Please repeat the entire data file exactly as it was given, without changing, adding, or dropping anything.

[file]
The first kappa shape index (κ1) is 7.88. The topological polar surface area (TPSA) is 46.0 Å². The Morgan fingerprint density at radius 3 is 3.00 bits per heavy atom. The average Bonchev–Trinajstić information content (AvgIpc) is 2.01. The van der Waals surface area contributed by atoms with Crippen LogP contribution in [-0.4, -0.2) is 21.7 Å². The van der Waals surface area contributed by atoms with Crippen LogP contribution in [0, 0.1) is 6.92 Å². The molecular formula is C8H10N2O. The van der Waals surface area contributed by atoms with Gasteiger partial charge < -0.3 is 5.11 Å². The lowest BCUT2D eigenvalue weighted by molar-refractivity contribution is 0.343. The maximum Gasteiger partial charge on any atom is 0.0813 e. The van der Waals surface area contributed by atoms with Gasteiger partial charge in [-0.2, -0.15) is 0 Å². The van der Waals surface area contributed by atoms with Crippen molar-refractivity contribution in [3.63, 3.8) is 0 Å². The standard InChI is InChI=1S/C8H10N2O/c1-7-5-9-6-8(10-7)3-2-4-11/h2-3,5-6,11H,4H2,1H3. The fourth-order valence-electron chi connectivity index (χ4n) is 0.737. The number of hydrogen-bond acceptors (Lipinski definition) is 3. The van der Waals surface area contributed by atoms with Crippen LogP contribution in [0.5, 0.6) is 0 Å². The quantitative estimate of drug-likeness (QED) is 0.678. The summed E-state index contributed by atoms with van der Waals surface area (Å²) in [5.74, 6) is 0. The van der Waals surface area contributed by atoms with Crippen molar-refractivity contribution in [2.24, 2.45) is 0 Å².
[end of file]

The first kappa shape index (κ1) is 7.88. The topological polar surface area (TPSA) is 46.0 Å². The Morgan fingerprint density at radius 3 is 3.00 bits per heavy atom. The average Bonchev–Trinajstić information content (AvgIpc) is 2.01. The van der Waals surface area contributed by atoms with Crippen LogP contribution in [-0.4, -0.2) is 21.7 Å². The van der Waals surface area contributed by atoms with Crippen LogP contribution in [0, 0.1) is 6.92 Å². The molecular formula is C8H10N2O. The van der Waals surface area contributed by atoms with Gasteiger partial charge < -0.3 is 5.11 Å². The lowest BCUT2D eigenvalue weighted by molar-refractivity contribution is 0.343. The maximum Gasteiger partial charge on any atom is 0.0813 e. The van der Waals surface area contributed by atoms with Gasteiger partial charge in [-0.2, -0.15) is 0 Å². The van der Waals surface area contributed by atoms with Crippen molar-refractivity contribution in [3.63, 3.8) is 0 Å². The standard InChI is InChI=1S/C8H10N2O/c1-7-5-9-6-8(10-7)3-2-4-11/h2-3,5-6,11H,4H2,1H3. The fourth-order valence-electron chi connectivity index (χ4n) is 0.737. The number of hydrogen-bond acceptors (Lipinski definition) is 3. The van der Waals surface area contributed by atoms with Crippen LogP contribution in [0.5, 0.6) is 0 Å². The quantitative estimate of drug-likeness (QED) is 0.678. The summed E-state index contributed by atoms with van der Waals surface area (Å²) in [5.74, 6) is 0. The van der Waals surface area contributed by atoms with Crippen molar-refractivity contribution in [2.24, 2.45) is 0 Å².